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A TERMINALLY ILL PATIENT’S DREAM IS REALIZED THANKS TO THE DEDICATED EFFORTS OF A VOLUNTEER WITH HOSPICE OF THE COMFORTER, DOUG DILLON.
ALTAMONTE SPRINGS, Fla… Meet Hospice of the Comforter patient Tony Mancuso. He offers you the best smile he can, given his physical situation while at the Garnet Heart group home in Altamonte Springs, Fla. And meet Doug Dillon, a volunteer with Hospice of the Comforter of Central Florida, whose patient is Tony.
During one of Doug’s visit, he learned that Tony was a writer and before he got sick, published 1,200 copies of his first novel titled, The Lie Catcher, where he uses first names of family members and friends as the first names for characters in his book. The 230-page Christian mystery novel tells the story of Kevin Petty, an ex-FBI profiler, as he struggles to solve a bizarre case for a Central Florida police department.
Finally realizing he would never be able to market his books, Tony told Doug that he would at least like to give them away in hopes that some people might enjoy the story. Meet Doug Dillon, again, also a published author with multiple books, including An Explosion of Being, and a member of the Florida Writers Association (FWA), whose motto for the statewide group is, “Writers Helping Writers”…and this story tugged at his heartstrings.
Doug approached Rose van der Berg, director of volunteer services at Hospice of the Comforter, to see how they might help Tony’s dying wish come true.
Rose loved the idea and together they started distributing copies of the book to volunteers and churches. Included in the book was a letter from Tony explaining his situation and asking readers to consider dropping him a note at his group home and telling him what they thought of his work.
Here is an excerpt from Tony’s note: “Please accept this book, The Lie Catcher, as a gift from me to you. I wrote it a while back, hoping to get it out into the world through proper marketing but God had other plans for me. After suffering a debilitating stroke, I find myself living in a group home and under the care of Hospice of the Comforter. So, instead of selling my book, I decided to give it away to people who might find it of interest. It really makes me happy to know that you are taking a copy and I very much hope you enjoy it.”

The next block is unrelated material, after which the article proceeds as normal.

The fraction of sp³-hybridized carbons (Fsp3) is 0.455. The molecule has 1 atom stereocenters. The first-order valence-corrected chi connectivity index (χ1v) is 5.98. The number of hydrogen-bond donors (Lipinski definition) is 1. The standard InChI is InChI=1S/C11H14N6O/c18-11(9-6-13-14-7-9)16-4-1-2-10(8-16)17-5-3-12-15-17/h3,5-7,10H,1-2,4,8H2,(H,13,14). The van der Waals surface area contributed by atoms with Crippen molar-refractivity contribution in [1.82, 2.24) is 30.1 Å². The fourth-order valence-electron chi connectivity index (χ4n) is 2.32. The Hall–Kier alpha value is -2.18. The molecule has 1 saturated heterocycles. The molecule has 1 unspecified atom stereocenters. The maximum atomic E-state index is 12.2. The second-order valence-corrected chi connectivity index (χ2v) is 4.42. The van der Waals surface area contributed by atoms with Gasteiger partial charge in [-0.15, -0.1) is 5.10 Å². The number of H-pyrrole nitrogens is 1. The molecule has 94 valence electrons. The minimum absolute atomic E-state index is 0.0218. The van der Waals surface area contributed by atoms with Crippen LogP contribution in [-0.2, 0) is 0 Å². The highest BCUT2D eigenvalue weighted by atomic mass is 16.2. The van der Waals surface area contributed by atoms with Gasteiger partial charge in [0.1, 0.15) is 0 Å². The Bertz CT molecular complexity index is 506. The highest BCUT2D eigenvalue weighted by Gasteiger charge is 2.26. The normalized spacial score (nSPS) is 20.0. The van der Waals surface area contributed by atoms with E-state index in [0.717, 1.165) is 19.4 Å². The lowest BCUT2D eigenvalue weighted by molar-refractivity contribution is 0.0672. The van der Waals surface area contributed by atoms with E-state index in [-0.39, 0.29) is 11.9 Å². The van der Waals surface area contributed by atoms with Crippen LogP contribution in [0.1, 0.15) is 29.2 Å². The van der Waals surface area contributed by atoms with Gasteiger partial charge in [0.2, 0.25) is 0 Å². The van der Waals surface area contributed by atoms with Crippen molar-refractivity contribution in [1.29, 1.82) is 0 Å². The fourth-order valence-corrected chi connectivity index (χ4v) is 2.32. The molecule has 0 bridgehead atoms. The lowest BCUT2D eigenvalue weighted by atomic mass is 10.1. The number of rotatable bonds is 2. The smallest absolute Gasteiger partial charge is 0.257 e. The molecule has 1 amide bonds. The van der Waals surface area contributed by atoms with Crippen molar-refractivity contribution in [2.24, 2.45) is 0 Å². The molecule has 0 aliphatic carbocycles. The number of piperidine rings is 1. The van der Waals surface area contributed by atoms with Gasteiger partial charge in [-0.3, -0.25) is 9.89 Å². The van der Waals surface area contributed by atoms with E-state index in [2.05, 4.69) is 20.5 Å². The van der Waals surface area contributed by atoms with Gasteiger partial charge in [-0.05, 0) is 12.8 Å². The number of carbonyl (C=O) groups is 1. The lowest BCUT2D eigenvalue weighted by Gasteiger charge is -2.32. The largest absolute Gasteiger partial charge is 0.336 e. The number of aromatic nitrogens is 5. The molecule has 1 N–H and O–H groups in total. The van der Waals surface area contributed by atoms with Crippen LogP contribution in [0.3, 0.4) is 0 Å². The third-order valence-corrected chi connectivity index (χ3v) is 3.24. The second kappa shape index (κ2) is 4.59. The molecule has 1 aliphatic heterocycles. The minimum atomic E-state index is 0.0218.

Over the next few months, over 100 books were distributed and Tony received cards of appreciation from his readers that pleased him to no end.
But Doug was determined to see Tony’s dream come true, so he contacted Chrissy Jackson, president of FWA and asked if there was any way she could help Tony. Chrissy’s enthusiastically responded, “Of course, we can help!” She explained that they could distribute 600 of Tony’s books at the annual Florida Writers Conference in October at the Orlando Marriott Hotel in Lake Mary. Chrissy agreed to put the books into the goody bags for every participant. Rose and Hospice of the Comforter staff prepared 600 letters and books and delivered them to the conference.
To open the event, Chrissy presented the Tony Mancuso project to the 500 assembled writers from across Florida. She outlined the history of the project and made a heartfelt plea for all attendees to glance at Tony’s book and send him a card. She even set up a huge flip chart so people could write notes to Tony. Throughout the conference, people stopped Doug to tell him how much Tony’s story touched them.
Doug enlarged a photo of the himself and Chrissy holding Tony’s book and the signed sheets into a large poster…that and all the newsprint sheets were placed on Tony’s wall, and cards started coming in for him from the other writers. Even as weak as he was, his smile and eyes widened as he looks at what his book had done. “I can’t thank everyone enough for all they did,” he said.
On October 30, 2011, Doug got a call from Tony’s wife, Lynda Mancuso. She was at his bedside in tears. Tony had just died. Doug had shared a kindred spirit with this stranger that became his friend. But as Doug explains, “My experience in life tells me that a part of us continues on after death and I know Tony is okay. And as I think about it, I strongly suspect he held on until after the Florida Writers Conference.”
It is not often in the work of a Hospice of the Comforter volunteer that one can do something extraordinary for patients beyond befriending, but Doug was lucky enough to have that opportunity with Tony. Doug shared his belief about his volunteer experiences, “If you act on what you find, those smiles you get in return will warm your heart forever.”